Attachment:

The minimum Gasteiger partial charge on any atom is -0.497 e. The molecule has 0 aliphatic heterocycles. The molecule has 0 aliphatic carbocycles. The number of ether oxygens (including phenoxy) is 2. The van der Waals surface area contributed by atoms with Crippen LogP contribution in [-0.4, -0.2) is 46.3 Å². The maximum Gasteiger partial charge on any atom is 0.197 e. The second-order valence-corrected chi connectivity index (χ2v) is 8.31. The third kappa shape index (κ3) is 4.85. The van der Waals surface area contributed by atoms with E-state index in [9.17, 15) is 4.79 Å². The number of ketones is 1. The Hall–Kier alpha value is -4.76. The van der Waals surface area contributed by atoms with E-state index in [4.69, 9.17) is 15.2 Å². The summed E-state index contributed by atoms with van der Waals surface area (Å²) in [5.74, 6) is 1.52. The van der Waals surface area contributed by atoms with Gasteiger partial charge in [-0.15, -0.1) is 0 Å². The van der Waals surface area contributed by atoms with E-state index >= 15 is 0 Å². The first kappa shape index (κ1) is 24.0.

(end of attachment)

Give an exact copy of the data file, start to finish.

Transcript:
The minimum Gasteiger partial charge on any atom is -0.497 e. The molecule has 0 aliphatic heterocycles. The molecule has 0 aliphatic carbocycles. The number of ether oxygens (including phenoxy) is 2. The van der Waals surface area contributed by atoms with Crippen LogP contribution in [-0.4, -0.2) is 46.3 Å². The maximum Gasteiger partial charge on any atom is 0.197 e. The second-order valence-corrected chi connectivity index (χ2v) is 8.31. The third kappa shape index (κ3) is 4.85. The van der Waals surface area contributed by atoms with E-state index in [9.17, 15) is 4.79 Å². The number of ketones is 1. The Hall–Kier alpha value is -4.76. The van der Waals surface area contributed by atoms with E-state index in [4.69, 9.17) is 15.2 Å². The summed E-state index contributed by atoms with van der Waals surface area (Å²) in [5.74, 6) is 1.52. The van der Waals surface area contributed by atoms with Gasteiger partial charge in [-0.15, -0.1) is 0 Å². The van der Waals surface area contributed by atoms with E-state index >= 15 is 0 Å². The first kappa shape index (κ1) is 24.0.